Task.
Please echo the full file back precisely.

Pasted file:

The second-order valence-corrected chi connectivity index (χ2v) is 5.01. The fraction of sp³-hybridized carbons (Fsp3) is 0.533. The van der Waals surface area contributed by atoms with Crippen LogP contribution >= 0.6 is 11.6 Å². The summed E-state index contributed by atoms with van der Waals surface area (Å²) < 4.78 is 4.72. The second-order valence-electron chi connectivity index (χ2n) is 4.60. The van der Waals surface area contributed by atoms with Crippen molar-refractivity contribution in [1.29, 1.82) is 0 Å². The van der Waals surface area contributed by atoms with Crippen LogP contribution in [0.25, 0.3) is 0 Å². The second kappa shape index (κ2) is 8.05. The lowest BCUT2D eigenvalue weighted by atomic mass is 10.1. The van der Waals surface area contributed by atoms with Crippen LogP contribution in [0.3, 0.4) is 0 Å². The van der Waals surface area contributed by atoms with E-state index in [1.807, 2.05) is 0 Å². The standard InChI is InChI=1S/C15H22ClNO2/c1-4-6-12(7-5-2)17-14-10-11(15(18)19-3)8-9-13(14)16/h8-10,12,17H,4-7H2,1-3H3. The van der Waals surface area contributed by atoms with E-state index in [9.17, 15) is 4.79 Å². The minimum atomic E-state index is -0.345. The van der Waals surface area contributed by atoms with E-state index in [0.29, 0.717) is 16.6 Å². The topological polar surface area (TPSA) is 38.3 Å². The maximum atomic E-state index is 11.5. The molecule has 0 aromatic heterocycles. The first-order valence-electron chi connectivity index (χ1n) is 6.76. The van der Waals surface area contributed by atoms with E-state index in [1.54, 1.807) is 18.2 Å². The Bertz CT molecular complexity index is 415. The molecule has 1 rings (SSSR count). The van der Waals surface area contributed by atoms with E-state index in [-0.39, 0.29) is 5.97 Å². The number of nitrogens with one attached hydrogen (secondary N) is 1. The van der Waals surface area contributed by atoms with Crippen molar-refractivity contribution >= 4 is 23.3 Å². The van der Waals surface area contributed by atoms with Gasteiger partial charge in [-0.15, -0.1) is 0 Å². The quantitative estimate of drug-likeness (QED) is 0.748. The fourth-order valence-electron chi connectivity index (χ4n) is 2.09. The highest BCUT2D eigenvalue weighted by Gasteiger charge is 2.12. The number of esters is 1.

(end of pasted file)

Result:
The second-order valence-corrected chi connectivity index (χ2v) is 5.01. The fraction of sp³-hybridized carbons (Fsp3) is 0.533. The van der Waals surface area contributed by atoms with Crippen LogP contribution >= 0.6 is 11.6 Å². The summed E-state index contributed by atoms with van der Waals surface area (Å²) < 4.78 is 4.72. The second-order valence-electron chi connectivity index (χ2n) is 4.60. The van der Waals surface area contributed by atoms with Crippen molar-refractivity contribution in [1.29, 1.82) is 0 Å². The van der Waals surface area contributed by atoms with Crippen LogP contribution in [0.25, 0.3) is 0 Å². The second kappa shape index (κ2) is 8.05. The lowest BCUT2D eigenvalue weighted by atomic mass is 10.1. The van der Waals surface area contributed by atoms with Crippen LogP contribution in [0.3, 0.4) is 0 Å². The van der Waals surface area contributed by atoms with E-state index in [1.807, 2.05) is 0 Å². The standard InChI is InChI=1S/C15H22ClNO2/c1-4-6-12(7-5-2)17-14-10-11(15(18)19-3)8-9-13(14)16/h8-10,12,17H,4-7H2,1-3H3. The van der Waals surface area contributed by atoms with E-state index in [9.17, 15) is 4.79 Å². The minimum atomic E-state index is -0.345. The van der Waals surface area contributed by atoms with E-state index in [0.29, 0.717) is 16.6 Å². The topological polar surface area (TPSA) is 38.3 Å². The maximum atomic E-state index is 11.5. The molecule has 0 aromatic heterocycles. The first-order valence-electron chi connectivity index (χ1n) is 6.76. The van der Waals surface area contributed by atoms with E-state index in [1.54, 1.807) is 18.2 Å². The Bertz CT molecular complexity index is 415. The molecule has 1 rings (SSSR count). The van der Waals surface area contributed by atoms with E-state index in [-0.39, 0.29) is 5.97 Å². The number of nitrogens with one attached hydrogen (secondary N) is 1. The van der Waals surface area contributed by atoms with Crippen molar-refractivity contribution >= 4 is 23.3 Å². The van der Waals surface area contributed by atoms with Gasteiger partial charge in [-0.15, -0.1) is 0 Å². The quantitative estimate of drug-likeness (QED) is 0.748. The fourth-order valence-electron chi connectivity index (χ4n) is 2.09. The highest BCUT2D eigenvalue weighted by Gasteiger charge is 2.12. The number of esters is 1.